Award-winning director and 17-year-old climate activist to visit Penn State

February 07, 2020

UNIVERSITY PARK, Pa. — Many climate-related events are taking place at Penn State this spring as the 50th anniversary of Earth Day approaches and a new decade begins. 2020-2030 is being referred to as the "decade of action" for accelerating global sustainable solutions, and youth are becoming increasingly involved with climate advocacy and more aware of its connection to social justice. 

Between Feb. 12-15, Penn State will have an opportunity to build its awareness of climate justice through a series of events and workshops with Judith Helfand, award-winning director of "COOKED: Survival by Zip Code," and Isaac Vergun, a youth climate activist who is one of the 21 student plaintiffs in the case Juliana v. United States.

“Many Penn State students already are taking a lead on advocating for social and environmental justice,” said Peter Boger, assistant director for community engagement in the Sustainability Institute at Penn State. “These events with nationally renowned climate justice leaders provide an amazing opportunity to galvanize the entire Penn State community to join their peers in these efforts.”

Helfand will be appearing for a free screening of her film at 7 p.m. Wednesday, Feb. 12, in the State Theatre, co-sponsored by the Donald P. Bellisario College of Communications. The documentary examines the 1995 Chicago heat wave when more than 700 people died, and explores how natural disasters, worsened by climate change, disproportionately impact low-income communities and communities of color.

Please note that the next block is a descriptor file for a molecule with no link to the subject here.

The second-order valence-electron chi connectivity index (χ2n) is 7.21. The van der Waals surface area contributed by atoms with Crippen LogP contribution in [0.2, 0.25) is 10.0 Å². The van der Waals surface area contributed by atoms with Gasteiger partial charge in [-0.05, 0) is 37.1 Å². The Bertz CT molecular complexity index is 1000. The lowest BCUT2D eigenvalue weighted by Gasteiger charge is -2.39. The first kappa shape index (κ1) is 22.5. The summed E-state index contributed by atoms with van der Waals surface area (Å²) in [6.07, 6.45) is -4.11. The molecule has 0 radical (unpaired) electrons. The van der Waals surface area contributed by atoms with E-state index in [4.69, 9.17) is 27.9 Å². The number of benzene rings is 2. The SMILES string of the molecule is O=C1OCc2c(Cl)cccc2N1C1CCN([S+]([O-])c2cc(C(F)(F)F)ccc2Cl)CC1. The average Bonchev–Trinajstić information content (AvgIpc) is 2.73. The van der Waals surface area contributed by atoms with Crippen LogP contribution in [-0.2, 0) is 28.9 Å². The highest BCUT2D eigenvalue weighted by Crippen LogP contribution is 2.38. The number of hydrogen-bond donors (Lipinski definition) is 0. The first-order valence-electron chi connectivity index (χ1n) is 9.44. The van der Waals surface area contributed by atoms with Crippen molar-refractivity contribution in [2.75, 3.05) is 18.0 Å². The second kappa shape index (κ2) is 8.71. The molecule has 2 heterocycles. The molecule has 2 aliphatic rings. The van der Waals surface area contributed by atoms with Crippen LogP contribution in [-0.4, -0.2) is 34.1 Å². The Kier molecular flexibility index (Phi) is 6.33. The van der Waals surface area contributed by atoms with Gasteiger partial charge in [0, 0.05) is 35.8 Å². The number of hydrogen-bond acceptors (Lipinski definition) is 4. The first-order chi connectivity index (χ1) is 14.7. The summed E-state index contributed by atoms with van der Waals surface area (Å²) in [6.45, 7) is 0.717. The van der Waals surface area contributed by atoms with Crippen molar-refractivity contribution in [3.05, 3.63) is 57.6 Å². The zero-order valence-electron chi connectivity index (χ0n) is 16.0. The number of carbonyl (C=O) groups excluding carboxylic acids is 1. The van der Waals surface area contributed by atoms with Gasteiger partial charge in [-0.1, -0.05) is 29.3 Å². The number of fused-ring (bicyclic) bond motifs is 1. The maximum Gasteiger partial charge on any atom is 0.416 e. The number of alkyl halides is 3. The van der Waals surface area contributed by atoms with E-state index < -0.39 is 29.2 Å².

The film reveals how deaths in natural disasters aren’t “natural” or random acts of God, but all too often are predetermined by issues of geography, poverty and racism. “Our zip code should be a routing number, not a life-or-death sentence,” Helfand said. 

Helfand also will be a guest speaker in several communications classes during the week.

Vergun will be a panelist with Helfand for the post-film discussion. 

Represented by Our Children’s Trust, a nonprofit organization, Vergun and the other youths in Juliana v. United States filed their lawsuit against the federal government in 2015, arguing that it had violated the plaintiffs’ rights to liberty and life by promoting activities that contribute to the release of greenhouse gas emissions. Several times the courts ruled against efforts by the Obama and Trump administrations to have the case dismissed until a recent court ruling finally determined that, although the students have standing to sue, the courts are not equipped to order the massive policy changes necessary to address climate change comprehensively.

At noon on Friday, Feb. 14, in 233AB HUB-Robeson Center, Vergun and his mother, Pam Vergun, will be speaking at one of the Council of Sustainable Leaders Showcase events about their experiences and about the program they founded, Youth Acting for our Earth, which helps educate youth and their parents on the climate crisis. They also will speak with several Penn State classes and student organizations throughout the week.

The Vergun family will be leading Youth Climate Training sessions at the Unitarian Universalist Church in State College on Feb. 15. The goal is to teach youth how to effectively speak out against climate change and get leaders to act. These sessions are free and open to students in grades four to 12. Pre-registration for the training is preferred. 

All of these events are the first of many University-wide climate-related events being offered this spring to mark the 50th anniversary of Earth Day on April 22. 

“What both Isaac and Judith’s work makes clear are the stakes of climate change,” said Boger. “It’s not about polar bears; it’s about people dying, right now and in the future. But who lives and who dies will depend on the actions all of us, but especially our youth, take in this next decade.”

Last Updated February 10, 2020